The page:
Frank: Actually not. We began working on songs collaboratively after our first CD Strange Attractors, where I basically just added the drum tracks and lyrics to one song. But as Ed and Leo had always struggled with lyrics, I was excited as I had a backlog of ideas and the new ones were coming fast and furious as we started writing collaboratively. So I sent the lyrics to Stars, which unlocked the process for us, followed by most of Garden of Ghosts. The unusual thing about our writing process is that other than House of Wishes, the opening track, for the rest of the songs the lyrics were written first and Leo and Ed were inspired to write the music from the words.

It never felt like it was becoming a giant production, and we never intended/think of it that way. The three of us love songs vs. extended prog type works, and while we are all competent musicians, we don’t have the chops or skills to lay down extended instrumentals, nor is that our goal as there are some truly amazing proficient musicians who can do that better. We like melody and lyrics that grab you and become ‘ear worms’ that you want to hear again.

We had an idea of the sound we wanted, but it all came together when I recorded the drums with Brett Kull from Echolyn engineering. He really liked the songs and felt they needed special treatment to come to life. He volunteered to produce and embellish The Garden for free to see if we liked it-which we did, and we then decided to have Brett co-produce and mix the entire CD. That was a major contributing factor to the sound of the CD as we worked collaboratively to tune the mixes-transatlantically of course, as I am in NJ, Brett is in PA and Leo and Ed are in the Netherlands.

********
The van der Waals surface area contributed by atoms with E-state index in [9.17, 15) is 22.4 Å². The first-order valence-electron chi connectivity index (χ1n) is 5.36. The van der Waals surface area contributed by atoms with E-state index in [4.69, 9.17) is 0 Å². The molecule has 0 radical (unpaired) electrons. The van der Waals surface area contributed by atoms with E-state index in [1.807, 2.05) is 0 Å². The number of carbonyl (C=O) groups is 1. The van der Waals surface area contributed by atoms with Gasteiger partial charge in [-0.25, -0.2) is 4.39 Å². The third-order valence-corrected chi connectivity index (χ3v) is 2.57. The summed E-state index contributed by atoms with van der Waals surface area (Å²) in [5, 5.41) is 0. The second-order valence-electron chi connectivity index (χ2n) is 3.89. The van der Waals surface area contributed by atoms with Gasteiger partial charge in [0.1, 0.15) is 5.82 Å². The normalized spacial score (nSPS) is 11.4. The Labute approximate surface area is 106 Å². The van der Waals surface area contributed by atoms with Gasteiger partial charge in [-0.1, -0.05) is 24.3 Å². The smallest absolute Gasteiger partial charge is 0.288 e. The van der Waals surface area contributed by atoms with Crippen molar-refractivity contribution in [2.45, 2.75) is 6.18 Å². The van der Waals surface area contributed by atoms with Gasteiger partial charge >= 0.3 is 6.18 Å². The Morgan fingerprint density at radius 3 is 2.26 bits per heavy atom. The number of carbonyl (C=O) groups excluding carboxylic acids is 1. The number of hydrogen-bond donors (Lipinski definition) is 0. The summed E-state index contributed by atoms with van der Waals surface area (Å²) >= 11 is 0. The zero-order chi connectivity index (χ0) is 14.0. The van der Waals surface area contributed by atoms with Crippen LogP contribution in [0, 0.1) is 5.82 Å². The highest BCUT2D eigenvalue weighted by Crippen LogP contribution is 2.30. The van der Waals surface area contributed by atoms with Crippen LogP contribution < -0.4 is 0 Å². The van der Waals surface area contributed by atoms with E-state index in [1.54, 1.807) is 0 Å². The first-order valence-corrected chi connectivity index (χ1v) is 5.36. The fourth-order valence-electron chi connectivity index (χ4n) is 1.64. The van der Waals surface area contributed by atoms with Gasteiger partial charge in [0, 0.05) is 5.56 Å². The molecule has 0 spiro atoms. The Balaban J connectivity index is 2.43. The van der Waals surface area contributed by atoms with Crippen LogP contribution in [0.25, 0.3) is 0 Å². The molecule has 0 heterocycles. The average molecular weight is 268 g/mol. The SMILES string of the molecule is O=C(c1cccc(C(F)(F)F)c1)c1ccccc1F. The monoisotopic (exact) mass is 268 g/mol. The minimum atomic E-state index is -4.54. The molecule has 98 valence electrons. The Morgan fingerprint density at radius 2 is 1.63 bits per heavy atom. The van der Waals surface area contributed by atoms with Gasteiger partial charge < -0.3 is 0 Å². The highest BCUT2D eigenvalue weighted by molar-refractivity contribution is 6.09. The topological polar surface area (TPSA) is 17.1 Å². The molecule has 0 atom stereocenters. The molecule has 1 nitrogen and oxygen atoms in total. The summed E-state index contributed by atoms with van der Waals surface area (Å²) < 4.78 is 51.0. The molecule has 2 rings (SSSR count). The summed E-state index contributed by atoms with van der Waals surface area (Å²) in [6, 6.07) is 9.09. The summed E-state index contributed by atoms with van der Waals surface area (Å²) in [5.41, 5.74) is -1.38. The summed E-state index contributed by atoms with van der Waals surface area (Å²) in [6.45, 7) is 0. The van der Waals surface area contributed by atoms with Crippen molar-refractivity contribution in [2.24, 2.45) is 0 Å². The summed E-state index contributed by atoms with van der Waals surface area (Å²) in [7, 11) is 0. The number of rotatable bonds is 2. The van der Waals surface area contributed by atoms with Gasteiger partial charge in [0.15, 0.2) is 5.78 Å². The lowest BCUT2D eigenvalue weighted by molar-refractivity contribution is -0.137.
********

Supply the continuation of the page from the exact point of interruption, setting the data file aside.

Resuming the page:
RUST: Being separated by distance is almost a non-factor these days as collaborators can swap files, but did you find that the distance made the work it’s own thing? Perhaps this really pushed the music into a space of it’s own?

Frank: Well we would love to work more closely-I would love to work out bass/drum parts together with Ed vs. across tracks/oceans, but overall we figured out how to make it work. Now that we are 80+ minutes of material for CD 3 we think we have improved on the process. We talk online constantly about new ideas, mixes, suggested changes, etc. and once we think it is pretty clean we involve Brett and Larry Fast for their feedback.

Leo: It has become easy to work together while there are oceans between us. Swapping files is so easy. Just an hour ago Frank sent me some new lyrics for a track called Missing. I read the lyrics and went to our studio (which is actually the attic of my house) to try out some ideas. Frank wanted a poppy feel so I wrote a simple melody on acoustic guitar. I sang and recorded the idea on my phone and sent it back to Frank via Facebook. When Ed comes over to my house we will develop that idea. Then it either develops from an idea to a song or it doesn’t and we leave it. Ed and I have been writing music together since the early nineties so we developed a certain style. We are influenced by the music we listen to on a daily basis. But as Frank said earlier we try to focus the melody because that is what attracts us to certain artists. Bands like XTC, Jellyfish, Big Big Train and Elbow all focus on melody. The same applies to those 4AD bands like Cocteau Twins, Dead Can Dance, The Wolfgang Press and Clan of Xymox. But also eighties bands and artists like David Sylvian and Japan, The Blue Nile, Tears for Fears, Depeche Mode and Talk Talk focus on grabbing their listeners with a beautiful twist or two. That’s what we also try to do.